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I'm using the next algorithm to calculate the histogram from a YUV420sp image. Seems to work but the result is not 100% accurate for a fully dark image. When the image is dark I would expect to have on the left side of the histogram a high pick showing that the image is too dark, but the algorithm in such scenario shows instead a flat line, no pick. On the other light scenarios the histogram seems to be accurate.

void calculateHistogram(const unsigned char* yuv420sp, const int yuvWidth, const int yuvHeight, const int histogramControlHeight, int* outHistogramData)
{
    const int BINS = 256;

    // Clear the output

    memset(outHistogramData, 0, BINS * sizeof(int));

    // Get YUV brightness values

    const int totalPixels = yuvWidth * yuvHeight;

    for (int index = 0; index < totalPixels; index++)
    {
        char brightness = yuv420sp[index];
        outHistogramData[brightness]++;
    }

    // Get the maximum brightness

    int maxBrightness = 0;

    for (int index = 0; index < BINS; index++)
    {
        if (outHistogramData[index] > maxBrightness)
        {
            maxBrightness = outHistogramData[index];
        }
    }

    // Normalize to fit the UI control height

    const int maxNormalized = BINS * histogramControlHeight / maxBrightness;

    for(int index = 0; index < BINS; index++)
    {
        outHistogramData[index] = (outHistogramData[index] * maxNormalized) >> 8;
    }
}

[SOLVED by galop1n] Though Galop1n implementation is much nicer I'm updating this one with the corrections in case is of use to anyone.

Changes:

1) Reading brightness values into an unsigned char instead of a char.

2) Placed UI normalization division into the normalization loop.

void calculateHistogram(const unsigned char* yuv420sp, const int yuvWidth, const int yuvHeight, const int histogramCanvasHeight, int* outHistogramData)
{
    const int BINS = 256;

    // Clear the output

    memset(outHistogramData, 0, BINS * sizeof(int));

    // Get YUV brightness values

    const int totalPixels = yuvWidth * yuvHeight;

    for (int index = 0; index < totalPixels; index++)
    {
        unsigned char brightness = yuv420sp[index];
        outHistogramData[brightness]++;
    }

    // Get the maximum brightness

    int maxBrightness = 0;

    for (int index = 0; index < BINS; index++)
    {
        if (outHistogramData[index] > maxBrightness)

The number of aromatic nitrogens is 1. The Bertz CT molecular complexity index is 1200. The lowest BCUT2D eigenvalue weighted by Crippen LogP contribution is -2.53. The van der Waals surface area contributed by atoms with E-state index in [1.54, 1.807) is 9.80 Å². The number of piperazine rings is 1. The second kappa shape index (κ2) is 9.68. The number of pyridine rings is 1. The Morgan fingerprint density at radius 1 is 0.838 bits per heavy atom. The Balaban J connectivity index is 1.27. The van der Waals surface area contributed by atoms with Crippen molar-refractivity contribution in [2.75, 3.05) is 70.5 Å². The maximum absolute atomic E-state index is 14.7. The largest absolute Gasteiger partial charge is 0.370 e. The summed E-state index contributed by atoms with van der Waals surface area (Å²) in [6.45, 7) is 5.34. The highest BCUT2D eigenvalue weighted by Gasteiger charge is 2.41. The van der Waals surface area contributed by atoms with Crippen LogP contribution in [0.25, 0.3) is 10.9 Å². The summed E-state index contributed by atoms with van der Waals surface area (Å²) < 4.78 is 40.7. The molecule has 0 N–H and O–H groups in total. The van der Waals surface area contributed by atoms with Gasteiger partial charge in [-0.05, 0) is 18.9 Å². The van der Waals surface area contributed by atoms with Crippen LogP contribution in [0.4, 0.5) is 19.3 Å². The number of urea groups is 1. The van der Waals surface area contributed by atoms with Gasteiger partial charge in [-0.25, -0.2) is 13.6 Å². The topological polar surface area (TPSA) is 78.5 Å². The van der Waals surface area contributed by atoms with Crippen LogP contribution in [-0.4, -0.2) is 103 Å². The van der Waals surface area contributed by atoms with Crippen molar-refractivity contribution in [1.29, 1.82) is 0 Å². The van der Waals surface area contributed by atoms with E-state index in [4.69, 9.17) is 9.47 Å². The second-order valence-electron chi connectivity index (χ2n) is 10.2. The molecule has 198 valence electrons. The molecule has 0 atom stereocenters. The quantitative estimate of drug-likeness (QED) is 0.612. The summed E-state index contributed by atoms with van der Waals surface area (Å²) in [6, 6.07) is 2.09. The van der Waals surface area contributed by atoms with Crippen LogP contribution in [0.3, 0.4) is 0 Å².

{
            maxBrightness = outHistogramData[index];
        }
    }

    // Normalize to fit the UI control height

    for(int index = 0; index < BINS; index++)
    {
        outHistogramData[index] = outHistogramData[index] * histogramCanvasHeight / maxBrightness;
    }
}
share|improve this question
    
try int brightness = yuv420sp[index]; instead of char brightness = yuv420sp[index]; or you may index outHistogramData at a negative index. –  galop1n Apr 17 '14 at 12:12
1  
@galop1n - perhaps unsigned char is the best choice given the range of yuv420sp. –  Glenn Apr 17 '14 at 12:15
    
Try debugging. Local variables are of considerable interest. Pay special attention to maxNormalized. What do you expect it to be? –  n.m. Apr 17 '14 at 12:15
    
@yuv420sp Best performance are achieved with variables that are compatible with the native size of a register or the assembly may suffers from bloat code to enforce the smaller size behavior. always try to work with int and go below only when storage is needed. –  galop1n Apr 17 '14 at 12:18
2  
Is it C or C++? You can't code in two languages at once. –  Bartek Banachewicz Apr 17 '14 at 12:50

2 Answers 2

up vote 1 down vote accepted

There is at least two bugs in your implementation.

  1. The indexing by the brightness because of using a temporary of type signed char.
  2. The final normalization result can be influence by the value of control height and the maximum count of pixel in a bin. The division cannot really be put outside of the loop because of that.

I recommend also to use a std::array ( need c++11 ) to store the result instead of a raw pointer as there is a risk the caller do not allocate enough space for what will use the function.

#include <algorithm>
#include <array>

void calculateHistogram(const unsigned char* yuv420sp, const int yuvWidth, const int yuvHeight, const int histogramControlHeight, std::array<int, 256> &outHistogramData ) {
    outHistogramData.fill(0);
    std::for_each( yuv420sp, yuv420sp + yuvWidth * yuvHeight, [&](int e) {
       outHistogramData[e]++;
    } );
    int maxCountInBins = * std::max_element( begin(outHistogramData), end(outHistogramData) );
    for( int &bin : outHistogramData )
        bin = bin * histogramControlHeight / maxCountInBins;
}
share|improve this answer
    
Your implementation works perfectly. The problem got solved by placing the division of the normalization inside the loop. Though your code is actually better I've placed and updated code into the question just in case people don't use c++11 –  Zhenya Apr 17 '14 at 13:02

If the maximum brightness of the image maxBrightness is zero, your calculation of maxNormalized becomes a division by zero. I suspect this is where your problem is.

Without better understanding what normalization conditions you are trying to establish, I am not sure what alternative to suggest to you right now.

share|improve this answer
    
I updated the code with some comments. The normalization is to transform the brightness values to fit the UI control height where the histogram will be plotted. –  Zhenya Apr 17 '14 at 12:11
1  
maxBrightness is badly named, it should be maxPixelCountForABucket and there is no way by looking at the algorithm to have zero as long as there is pixels. –  galop1n Apr 17 '14 at 12:14
    
Okay, yeah. I read through the code quickly, and trusted that variable name too much. –  Glenn Apr 17 '14 at 12:18

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